Footage has been released of a daring rescue mission in which four Royal Marines tried to save a comrade in southern Afghanistan.
The men strapped themselves to an Apache helicopter's wings to find Lance Corporal Matthew Ford who went missing in an attack on a Taleban stronghold.
L/Cpl Ford, of 45 Commando Royal Marines, had died but the men retrieved his body during last week's incident.
A UK Task Force spokesman called the mission a "leap into the unknown".
And Geoffrey Perry, the father of Chris Fraser-Perry, one of the marines involved in the rescue, said he was very proud of his son.
"From what I can gather, obviously they got back to the base and realised that one of the lads was missing and then they were looking for volunteers to go back," he said.
"Obviously everybody volunteered and he for some reason got chosen to go. He was strapped to the side of the helicopter. Obviously had his gun with him, he carries it at all times, and they went back in."
He believed his son was one of two marines who landed and found L/Cpl Ford's body and took it back to the helicopter.
"From what I can gather it was quite a drag; it was about 80 metres or so," he said.
" It was quite an effort for them to actually get there and do what he'd done. I'm just so proud of him really. I just can't believe it."
L/Cpl Ford was part of a 200-strong force who attacked a major Taleban fort to the south of Garmsir in Helmand province.
The MoD said the Apache helicopter can only carry a pilot and a gunner but there are attachments on the wings for personnel to harness themselves to in emergencies.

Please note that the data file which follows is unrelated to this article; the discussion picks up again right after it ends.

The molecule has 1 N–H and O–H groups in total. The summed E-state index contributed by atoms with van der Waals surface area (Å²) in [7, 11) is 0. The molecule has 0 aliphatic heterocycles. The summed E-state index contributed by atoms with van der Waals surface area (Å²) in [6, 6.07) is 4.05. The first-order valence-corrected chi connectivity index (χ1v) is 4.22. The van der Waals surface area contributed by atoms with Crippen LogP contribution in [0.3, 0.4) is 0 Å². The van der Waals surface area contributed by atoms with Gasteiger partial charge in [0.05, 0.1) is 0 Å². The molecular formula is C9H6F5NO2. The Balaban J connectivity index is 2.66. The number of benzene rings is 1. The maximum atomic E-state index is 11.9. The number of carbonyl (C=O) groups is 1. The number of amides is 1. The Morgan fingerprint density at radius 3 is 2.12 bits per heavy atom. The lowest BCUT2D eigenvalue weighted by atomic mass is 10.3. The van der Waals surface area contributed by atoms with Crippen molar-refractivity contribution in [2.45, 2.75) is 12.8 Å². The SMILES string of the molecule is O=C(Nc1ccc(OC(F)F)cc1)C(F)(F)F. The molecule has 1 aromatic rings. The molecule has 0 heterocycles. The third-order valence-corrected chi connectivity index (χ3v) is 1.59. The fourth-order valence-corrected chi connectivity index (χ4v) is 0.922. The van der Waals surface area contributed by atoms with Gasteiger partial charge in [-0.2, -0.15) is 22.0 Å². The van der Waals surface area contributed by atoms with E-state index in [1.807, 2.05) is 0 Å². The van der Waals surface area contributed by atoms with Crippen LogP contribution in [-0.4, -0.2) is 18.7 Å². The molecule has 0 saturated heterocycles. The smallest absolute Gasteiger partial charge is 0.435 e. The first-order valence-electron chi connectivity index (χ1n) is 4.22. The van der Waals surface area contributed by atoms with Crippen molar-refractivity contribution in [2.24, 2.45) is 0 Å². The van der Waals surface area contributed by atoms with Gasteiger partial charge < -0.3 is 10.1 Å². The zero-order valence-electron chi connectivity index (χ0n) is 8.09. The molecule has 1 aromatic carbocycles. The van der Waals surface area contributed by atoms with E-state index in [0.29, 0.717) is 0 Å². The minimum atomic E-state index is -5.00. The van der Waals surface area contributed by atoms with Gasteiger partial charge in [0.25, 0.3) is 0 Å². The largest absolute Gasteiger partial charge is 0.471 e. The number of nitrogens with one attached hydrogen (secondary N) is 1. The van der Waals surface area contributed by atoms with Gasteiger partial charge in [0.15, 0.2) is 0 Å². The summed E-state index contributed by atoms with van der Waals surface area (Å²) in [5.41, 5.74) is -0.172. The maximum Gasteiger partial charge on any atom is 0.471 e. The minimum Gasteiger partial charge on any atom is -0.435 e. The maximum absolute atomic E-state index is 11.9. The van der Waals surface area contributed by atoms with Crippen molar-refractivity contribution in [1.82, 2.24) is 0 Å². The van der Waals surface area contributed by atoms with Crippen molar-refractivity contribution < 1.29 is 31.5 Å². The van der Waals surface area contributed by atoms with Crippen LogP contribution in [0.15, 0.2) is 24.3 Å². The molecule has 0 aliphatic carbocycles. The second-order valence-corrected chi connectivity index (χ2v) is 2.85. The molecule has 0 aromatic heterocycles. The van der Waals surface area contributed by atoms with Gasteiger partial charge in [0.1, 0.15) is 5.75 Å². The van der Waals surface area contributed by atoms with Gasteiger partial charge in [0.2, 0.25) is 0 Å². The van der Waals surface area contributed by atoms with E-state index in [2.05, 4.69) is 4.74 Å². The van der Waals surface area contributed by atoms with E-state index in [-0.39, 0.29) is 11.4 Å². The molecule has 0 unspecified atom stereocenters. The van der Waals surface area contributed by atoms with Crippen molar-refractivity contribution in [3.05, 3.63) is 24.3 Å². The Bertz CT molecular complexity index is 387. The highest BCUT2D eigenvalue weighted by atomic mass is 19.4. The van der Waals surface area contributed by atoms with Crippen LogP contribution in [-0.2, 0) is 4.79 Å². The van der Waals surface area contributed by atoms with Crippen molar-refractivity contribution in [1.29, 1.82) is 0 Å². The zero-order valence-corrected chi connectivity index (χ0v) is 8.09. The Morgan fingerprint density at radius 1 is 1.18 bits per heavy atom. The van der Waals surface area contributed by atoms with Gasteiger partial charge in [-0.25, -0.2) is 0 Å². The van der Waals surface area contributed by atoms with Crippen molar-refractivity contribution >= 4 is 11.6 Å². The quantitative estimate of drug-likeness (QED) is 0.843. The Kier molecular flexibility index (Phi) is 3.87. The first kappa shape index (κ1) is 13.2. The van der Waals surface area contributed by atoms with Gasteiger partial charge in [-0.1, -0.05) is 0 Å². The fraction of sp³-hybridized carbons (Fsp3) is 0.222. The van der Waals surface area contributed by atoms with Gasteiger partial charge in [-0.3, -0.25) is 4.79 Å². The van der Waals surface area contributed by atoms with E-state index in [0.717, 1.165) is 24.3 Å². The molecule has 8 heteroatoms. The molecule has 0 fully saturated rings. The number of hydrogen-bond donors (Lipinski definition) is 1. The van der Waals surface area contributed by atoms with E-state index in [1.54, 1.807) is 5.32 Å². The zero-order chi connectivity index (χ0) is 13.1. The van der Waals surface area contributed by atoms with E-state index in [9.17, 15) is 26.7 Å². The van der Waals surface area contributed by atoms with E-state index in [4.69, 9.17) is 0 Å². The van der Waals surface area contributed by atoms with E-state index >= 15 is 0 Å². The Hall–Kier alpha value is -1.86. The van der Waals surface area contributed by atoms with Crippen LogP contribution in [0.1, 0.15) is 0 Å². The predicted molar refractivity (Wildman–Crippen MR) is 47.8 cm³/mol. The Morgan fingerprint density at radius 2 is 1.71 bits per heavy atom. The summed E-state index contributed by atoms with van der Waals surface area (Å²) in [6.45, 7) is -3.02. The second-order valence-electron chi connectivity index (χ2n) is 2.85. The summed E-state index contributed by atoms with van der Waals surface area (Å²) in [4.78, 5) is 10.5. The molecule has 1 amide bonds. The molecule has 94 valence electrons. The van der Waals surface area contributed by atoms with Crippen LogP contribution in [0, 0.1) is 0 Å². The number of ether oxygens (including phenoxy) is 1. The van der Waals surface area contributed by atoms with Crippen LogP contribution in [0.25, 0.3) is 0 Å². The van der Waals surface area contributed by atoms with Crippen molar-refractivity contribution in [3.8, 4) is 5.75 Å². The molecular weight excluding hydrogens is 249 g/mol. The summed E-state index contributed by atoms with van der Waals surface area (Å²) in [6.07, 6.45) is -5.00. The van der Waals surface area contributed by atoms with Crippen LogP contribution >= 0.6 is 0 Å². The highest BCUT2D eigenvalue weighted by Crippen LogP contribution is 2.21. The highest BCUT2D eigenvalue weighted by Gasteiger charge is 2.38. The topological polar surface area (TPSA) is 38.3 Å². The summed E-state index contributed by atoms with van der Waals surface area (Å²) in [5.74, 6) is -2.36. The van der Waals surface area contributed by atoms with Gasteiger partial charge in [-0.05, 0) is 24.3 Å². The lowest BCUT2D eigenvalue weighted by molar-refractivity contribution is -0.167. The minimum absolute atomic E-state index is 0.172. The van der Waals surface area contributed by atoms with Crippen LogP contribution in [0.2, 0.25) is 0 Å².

MoD picture of the Apache helicopter taking off
The fort had been a surveillance target for more than two months.
A third Apache helicopter and other units provided covering fire, as the rescue bid got under way, the MoD said.
The helicopters landed in the fort and located L/Cpl Ford's body, which they then strapped to the Apache.
UK Task Force spokesman Lt Col Rory Bruce said: "This is believed to be the first time UK forces have ever tried this type of rescue mission," he said.
"It was an extraordinary tale of heroism and bravery of our airmen, soldiers and marines who were all prepared to put themselves back into the line of fire to rescue a fallen comrade.
"And it was with great sadness they later found their brother-in-arms had been killed in action."
L/Cpl Ford, who was the eldest of three brothers, was brought up in Immingham, North East Lincolnshire.